Schermerhorn Row Block
Schermerhorn Row, Fulton Street
|Location||Block bounded by Front, Fulton, and South Streets, and Burling Slip|
Manhattan, New York City
|Area||9.9 acres (4.0 ha)|
|NRHP reference #||71000547|
|Added to NRHP||February 18, 1971|
|Designated NYCL||October 29, 1968|
The Schermerhorn Row Block, located at #2 through #18 Fulton Street in the Financial District of Manhattan, New York City, was constructed in 1811-12 in the Federal style, and is now part of the South Street Seaport. Each of the individual houses were designated New York City Landmarks in 1968, and the block was collectively added to the National Register of Historic Places in 1971.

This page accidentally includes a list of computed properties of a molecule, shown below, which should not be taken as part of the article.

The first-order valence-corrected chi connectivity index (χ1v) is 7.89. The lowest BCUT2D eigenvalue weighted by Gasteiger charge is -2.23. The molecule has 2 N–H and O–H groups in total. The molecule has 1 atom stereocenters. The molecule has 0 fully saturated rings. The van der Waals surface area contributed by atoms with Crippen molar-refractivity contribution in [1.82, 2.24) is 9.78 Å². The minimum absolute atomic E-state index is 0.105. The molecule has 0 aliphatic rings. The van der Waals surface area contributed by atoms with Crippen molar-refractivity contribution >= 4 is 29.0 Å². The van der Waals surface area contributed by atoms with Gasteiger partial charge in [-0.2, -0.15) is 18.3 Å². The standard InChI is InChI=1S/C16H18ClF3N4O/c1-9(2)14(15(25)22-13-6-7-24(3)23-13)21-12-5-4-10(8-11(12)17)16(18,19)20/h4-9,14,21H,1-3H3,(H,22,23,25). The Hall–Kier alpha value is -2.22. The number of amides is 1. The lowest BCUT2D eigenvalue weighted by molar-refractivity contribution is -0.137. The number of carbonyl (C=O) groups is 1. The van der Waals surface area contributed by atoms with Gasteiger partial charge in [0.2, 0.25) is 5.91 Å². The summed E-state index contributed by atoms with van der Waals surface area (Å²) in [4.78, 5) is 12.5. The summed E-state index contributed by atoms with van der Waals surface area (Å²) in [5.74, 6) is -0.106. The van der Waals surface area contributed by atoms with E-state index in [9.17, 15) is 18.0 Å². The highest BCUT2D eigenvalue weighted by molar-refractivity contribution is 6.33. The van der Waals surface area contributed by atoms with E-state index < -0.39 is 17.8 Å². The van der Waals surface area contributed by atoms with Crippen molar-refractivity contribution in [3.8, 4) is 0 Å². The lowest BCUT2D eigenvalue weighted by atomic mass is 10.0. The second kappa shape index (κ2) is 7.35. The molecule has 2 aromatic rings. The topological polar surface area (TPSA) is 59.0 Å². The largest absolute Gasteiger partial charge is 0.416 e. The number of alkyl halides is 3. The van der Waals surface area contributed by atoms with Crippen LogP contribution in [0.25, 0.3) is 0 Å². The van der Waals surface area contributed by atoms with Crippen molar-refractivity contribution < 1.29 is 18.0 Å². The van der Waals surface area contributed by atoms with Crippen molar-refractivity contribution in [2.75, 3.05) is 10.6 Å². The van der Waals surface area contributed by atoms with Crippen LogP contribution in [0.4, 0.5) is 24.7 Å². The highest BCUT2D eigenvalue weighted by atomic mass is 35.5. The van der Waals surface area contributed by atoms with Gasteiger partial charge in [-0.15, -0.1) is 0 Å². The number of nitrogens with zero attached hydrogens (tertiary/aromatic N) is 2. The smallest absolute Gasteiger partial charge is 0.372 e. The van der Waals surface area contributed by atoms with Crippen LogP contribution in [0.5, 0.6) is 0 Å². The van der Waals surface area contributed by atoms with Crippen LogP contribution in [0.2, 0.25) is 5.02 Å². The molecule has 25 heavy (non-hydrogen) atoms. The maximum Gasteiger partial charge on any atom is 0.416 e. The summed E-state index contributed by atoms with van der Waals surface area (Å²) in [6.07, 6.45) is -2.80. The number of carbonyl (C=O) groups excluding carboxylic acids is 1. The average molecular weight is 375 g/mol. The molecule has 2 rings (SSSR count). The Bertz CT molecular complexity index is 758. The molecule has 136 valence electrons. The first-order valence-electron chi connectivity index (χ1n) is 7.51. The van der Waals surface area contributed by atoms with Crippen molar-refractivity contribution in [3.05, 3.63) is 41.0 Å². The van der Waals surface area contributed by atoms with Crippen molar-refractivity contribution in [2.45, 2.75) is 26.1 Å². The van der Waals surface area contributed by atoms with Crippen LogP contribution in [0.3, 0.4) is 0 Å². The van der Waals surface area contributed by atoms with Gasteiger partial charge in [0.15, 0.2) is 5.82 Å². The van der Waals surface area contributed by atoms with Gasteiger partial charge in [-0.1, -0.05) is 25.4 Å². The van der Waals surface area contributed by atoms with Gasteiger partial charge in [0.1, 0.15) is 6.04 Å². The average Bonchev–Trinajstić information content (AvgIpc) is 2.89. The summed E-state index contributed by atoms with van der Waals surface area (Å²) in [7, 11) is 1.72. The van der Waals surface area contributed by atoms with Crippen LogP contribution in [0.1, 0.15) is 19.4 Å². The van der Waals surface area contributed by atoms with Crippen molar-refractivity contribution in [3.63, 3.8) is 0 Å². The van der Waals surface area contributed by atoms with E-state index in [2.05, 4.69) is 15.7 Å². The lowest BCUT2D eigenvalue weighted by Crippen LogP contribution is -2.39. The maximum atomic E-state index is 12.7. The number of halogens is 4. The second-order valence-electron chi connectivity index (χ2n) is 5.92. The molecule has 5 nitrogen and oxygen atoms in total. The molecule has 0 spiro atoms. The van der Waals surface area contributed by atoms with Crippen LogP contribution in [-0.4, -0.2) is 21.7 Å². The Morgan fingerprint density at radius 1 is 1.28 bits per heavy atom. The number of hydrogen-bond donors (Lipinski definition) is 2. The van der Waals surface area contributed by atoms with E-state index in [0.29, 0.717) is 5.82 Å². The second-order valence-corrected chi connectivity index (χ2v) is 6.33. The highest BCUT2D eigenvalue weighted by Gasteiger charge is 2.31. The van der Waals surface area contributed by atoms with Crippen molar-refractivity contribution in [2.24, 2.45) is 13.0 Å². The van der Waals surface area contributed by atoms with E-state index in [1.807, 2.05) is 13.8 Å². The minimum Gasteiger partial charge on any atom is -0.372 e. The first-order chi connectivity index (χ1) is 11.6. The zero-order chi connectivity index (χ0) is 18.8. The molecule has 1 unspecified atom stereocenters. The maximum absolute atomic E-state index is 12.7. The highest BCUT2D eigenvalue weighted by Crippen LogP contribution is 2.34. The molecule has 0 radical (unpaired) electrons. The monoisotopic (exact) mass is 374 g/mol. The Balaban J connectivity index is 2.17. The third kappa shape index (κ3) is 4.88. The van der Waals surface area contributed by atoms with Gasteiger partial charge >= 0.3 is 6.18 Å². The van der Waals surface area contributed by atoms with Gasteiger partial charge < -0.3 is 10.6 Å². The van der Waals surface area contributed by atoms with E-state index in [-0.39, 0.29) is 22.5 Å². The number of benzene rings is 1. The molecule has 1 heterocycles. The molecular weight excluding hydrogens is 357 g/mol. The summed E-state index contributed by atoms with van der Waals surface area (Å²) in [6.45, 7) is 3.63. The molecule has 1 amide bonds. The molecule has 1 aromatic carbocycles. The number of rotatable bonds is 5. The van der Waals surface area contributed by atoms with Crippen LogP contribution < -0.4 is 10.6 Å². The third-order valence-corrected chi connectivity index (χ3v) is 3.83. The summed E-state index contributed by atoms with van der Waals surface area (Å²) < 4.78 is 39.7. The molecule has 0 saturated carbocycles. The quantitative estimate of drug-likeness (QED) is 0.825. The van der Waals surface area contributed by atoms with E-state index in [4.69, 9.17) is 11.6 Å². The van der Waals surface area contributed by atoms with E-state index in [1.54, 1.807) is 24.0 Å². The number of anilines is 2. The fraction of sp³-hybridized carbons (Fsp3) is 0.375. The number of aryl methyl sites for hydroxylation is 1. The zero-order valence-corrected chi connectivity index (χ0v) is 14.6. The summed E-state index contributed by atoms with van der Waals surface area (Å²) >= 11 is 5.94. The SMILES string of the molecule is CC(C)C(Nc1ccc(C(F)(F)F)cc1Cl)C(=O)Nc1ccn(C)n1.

Peter Schermerhorn, father of Abraham Schermerhorn, built these counting houses in 1811-12 to serve the growing New York seaport. No 2 & No 4 Fulton Street were occupied from 1847 to the 1990s by Sweet's Seafood House, for over a century New York City's oldest fish restaurant. The building at the corner of Fulton and South Street (#2) was once a hotel; at that time it was altered – in 1868 – to add a mansard roof.
The buildings were purchased in 1974 by the State of New York.
During the 2003 redevelopment, these buildings, were linked to the A.A. Low Building, which faces John Street, to create gallery space. The permanent exhibits include paintings by the maritime artist James E. Buttersworth.
Nearly contemporaneous to the building of Schermerhorn Row, other counting houses and warehouses were built in the immediate area, at 180-195 Front Street, 159-171 John Street, and 91-92 South Street, many of them in the Greek Revival style. These buildings were all restored in the 1980s under the supervision of the architect Jan Hird Pokorny, and are now part of the South Street Seaport.
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